• Victor Davis Hanson, National Review

    The fact that Trump never served in the military or held a political office before 2016 may explain his blunders and coarseness. But such lacunae in his résumé also may account for why he is not constrained by New York–Washington conventional wisdom. His background makes elites grimace, though their expertise had increasingly calcified and been proved wrong and incapable of innovative approaches to foreign and domestic crises. In the end, only the people will vote on Trumpism. His supporters knew full well after July 2016 that his possible victory would come with a price — one they deemed more than worth paying given the past and present alternatives.

  • Roger L. Simon, PJ Media

    As much as I do dislike the method, I think we really do need a special counsel this time. Immediately.  It's certainly going to slow things down and maybe, just maybe, Atty. John Huber, whose presence working on the case in Utah was announced by Sessions in that same March letter, will do the necessary job.  (And to do that he would have to be ruthless, willing to put a number of our highest officials, perhaps friends, in orange suits. Otherwise this will be much ado about nada.)

  • Carrie Severino, Washington Examiner

    Confirming the president’s extraordinary judicial nominees is a top priority for me and my organization, the Judicial Crisis Network, and we are committed to doing whatever necessary to end this Democratic obstruction. That’s why we’ve launched a campaign in support of Sen. James Lankford’s gridlock reform. It’s time to tell the Senate Democrats who are obstructing Trump’s picks that they must stop playing games and start voting for qualified judicial nominees. Our courts—and our country—deserve better.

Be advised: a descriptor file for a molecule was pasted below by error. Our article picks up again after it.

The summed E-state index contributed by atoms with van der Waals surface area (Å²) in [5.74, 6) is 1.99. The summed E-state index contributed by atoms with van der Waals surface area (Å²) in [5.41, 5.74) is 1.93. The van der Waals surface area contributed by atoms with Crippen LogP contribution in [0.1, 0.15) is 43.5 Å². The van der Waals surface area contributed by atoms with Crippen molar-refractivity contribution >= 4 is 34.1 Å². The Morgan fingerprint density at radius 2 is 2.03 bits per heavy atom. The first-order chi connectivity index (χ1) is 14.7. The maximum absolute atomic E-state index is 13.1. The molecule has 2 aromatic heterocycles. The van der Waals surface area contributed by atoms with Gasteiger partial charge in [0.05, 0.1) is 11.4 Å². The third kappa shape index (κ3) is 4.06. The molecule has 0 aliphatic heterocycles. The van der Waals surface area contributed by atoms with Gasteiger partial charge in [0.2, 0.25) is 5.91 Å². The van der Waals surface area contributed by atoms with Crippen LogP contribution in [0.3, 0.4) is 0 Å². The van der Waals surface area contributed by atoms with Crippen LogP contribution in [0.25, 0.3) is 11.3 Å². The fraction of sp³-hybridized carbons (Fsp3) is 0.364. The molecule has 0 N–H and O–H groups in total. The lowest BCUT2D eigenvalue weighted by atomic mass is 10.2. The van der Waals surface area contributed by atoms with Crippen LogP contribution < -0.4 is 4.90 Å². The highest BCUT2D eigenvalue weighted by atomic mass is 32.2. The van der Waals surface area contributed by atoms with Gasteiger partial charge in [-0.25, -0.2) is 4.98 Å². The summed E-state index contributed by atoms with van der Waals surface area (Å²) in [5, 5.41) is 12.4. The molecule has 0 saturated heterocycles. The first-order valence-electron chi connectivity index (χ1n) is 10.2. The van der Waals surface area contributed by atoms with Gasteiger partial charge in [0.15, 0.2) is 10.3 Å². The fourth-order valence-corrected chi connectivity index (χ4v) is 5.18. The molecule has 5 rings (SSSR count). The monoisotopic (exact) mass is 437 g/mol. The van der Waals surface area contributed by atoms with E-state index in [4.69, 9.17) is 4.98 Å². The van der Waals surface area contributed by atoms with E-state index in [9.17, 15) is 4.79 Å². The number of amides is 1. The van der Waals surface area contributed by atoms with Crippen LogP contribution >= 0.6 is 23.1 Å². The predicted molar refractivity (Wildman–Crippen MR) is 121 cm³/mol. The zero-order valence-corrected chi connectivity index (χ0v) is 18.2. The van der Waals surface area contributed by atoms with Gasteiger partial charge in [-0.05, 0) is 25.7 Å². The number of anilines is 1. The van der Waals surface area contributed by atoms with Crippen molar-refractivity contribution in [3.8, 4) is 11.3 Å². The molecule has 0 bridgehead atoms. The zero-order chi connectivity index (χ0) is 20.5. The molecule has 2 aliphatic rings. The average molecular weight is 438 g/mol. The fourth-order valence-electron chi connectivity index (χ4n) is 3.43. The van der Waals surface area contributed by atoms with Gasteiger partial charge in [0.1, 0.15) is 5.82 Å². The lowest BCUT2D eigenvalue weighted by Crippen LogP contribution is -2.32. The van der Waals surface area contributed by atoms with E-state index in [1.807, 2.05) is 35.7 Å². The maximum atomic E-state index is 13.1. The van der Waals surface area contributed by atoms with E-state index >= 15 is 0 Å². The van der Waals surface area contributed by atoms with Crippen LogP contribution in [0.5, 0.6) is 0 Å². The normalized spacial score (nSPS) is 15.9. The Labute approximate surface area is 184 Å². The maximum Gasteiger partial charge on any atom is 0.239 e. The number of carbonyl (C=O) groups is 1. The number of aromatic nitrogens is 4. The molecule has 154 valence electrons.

• Melissa MacKenzie, The American Spectator

    Pulling taxpayer funding for abortions would please voters. Republicans must stop being afraid of how they’ll be portrayed in the media. They’ll be portrayed that way anyway. Might as well follow the voters’ will. Thankfully, President Trump does not operate from a place of fear with the media. He pushes forward in places even many of his voters didn’t expect, like Title X funding. Add President Trump’s pro-life principles to the list of happy surprises of his presidency. He’s turning out to be more conservative than many life-long Republicans.

  • Cal Thomas, Washington Times

    If the only motivation for Republicans is the next election, and the one after that, ad infinitum, why have any Republicans in Congress at all? Why have a Republican Party, which once was supposedly the party of small government, low taxes and individual responsibility? Now it seems the party has joined the other side and has become part of the problem rather than the solution.